Factors Associated with Psychological Well-being among Parents of a Critically Ill Child in Pediatric Intensive Care Unit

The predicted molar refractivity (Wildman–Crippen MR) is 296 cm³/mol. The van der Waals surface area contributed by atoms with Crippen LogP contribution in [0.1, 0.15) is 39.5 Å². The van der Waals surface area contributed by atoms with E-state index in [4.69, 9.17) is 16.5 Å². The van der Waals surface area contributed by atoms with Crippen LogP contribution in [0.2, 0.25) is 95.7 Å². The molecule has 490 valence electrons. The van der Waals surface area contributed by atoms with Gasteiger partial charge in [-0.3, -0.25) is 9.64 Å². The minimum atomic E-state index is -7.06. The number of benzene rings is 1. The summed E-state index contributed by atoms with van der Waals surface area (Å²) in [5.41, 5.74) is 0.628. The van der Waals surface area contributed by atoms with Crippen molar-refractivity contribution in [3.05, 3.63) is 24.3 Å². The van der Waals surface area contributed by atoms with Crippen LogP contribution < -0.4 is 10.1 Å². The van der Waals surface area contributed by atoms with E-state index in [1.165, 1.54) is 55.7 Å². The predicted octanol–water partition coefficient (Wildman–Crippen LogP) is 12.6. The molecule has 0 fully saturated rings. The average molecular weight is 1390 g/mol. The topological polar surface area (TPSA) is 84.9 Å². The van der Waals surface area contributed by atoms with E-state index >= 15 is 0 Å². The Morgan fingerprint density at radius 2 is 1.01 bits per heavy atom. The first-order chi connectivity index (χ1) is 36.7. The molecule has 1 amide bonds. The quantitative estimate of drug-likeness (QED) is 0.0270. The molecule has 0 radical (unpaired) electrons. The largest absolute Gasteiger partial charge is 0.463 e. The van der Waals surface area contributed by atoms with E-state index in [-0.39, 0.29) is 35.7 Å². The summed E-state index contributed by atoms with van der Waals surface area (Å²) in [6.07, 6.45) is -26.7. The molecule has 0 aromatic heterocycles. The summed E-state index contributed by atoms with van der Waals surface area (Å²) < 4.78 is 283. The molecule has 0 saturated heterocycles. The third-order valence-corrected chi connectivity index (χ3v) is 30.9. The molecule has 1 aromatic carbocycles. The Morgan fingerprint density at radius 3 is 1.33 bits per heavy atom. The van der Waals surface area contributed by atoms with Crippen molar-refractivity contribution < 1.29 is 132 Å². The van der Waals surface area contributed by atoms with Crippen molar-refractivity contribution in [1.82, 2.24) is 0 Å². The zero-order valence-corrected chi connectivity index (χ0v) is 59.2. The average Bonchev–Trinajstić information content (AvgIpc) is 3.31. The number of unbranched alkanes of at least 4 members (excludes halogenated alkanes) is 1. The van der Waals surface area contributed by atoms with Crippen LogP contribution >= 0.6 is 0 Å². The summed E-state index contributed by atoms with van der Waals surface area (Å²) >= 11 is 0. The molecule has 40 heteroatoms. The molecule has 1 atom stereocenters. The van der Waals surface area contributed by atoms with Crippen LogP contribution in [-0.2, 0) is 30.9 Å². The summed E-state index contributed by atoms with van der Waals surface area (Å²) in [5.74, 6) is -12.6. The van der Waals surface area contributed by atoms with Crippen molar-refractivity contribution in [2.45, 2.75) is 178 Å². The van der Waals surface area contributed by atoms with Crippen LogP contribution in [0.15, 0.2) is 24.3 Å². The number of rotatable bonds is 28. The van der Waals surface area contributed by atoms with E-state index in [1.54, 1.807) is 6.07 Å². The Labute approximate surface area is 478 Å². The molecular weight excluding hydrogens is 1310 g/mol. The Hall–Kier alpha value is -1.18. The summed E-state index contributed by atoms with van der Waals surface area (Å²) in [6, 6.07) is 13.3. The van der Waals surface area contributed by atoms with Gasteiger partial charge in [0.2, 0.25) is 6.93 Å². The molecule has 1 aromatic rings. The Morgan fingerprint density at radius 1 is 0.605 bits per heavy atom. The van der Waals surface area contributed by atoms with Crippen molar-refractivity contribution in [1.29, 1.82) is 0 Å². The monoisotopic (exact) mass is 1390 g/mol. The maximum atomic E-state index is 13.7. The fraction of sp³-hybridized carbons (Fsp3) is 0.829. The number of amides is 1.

A child’s hospitalization in a pediatric intensive care unit (PICU) is a stressful and suffering situation affecting the parents. This correlational study aims to investigate the predicting factors of parents’ psychological well-being with regard to a critically ill child in the PICU. The participants were 100 parents with a child hospitalized in one of the five PICUs of five tertiary hospitals. The research instruments included the Demographic Recording Form, the Child’s Behavioral and Emotional Responses Scale, the Sense of Coherence Scale-Short Form (SOC-13), Thai Version, the Jalowiec Coping Scale (JCS), the Buddhist Belief Questionnaire, the Modified Version of Social Support Questionnaire, Thai Version, and the Psychological General Well-Being Index (PGWBI). Data were analyzed using descriptive statistics, Pearson’s correlation, Spearman’s rank correlation coefficient, and hierarchical multiple regression. The results of hierarchical multiple regression showed that religious belief, the child's behavioral and emotional responses, sense of coherence, coping, and social support could explain 36 % of the variance in the psychological well-being of parents of a critically ill child. The factors that made significant contributions to the model were religious belief (β = 0.29, p < 0.01), sense of coherence (β = 0.27, p < 0.01), the child’s behavioral and emotional responses (β = -0.24, p < 0.01), social support (β = 0.22, p < 0.05), and coping (β = 0.17, p < 0.05). The results of this study may serve as preliminary information for nurses in planning nursing interventions in order to enhance the psychological well-being of the parents.
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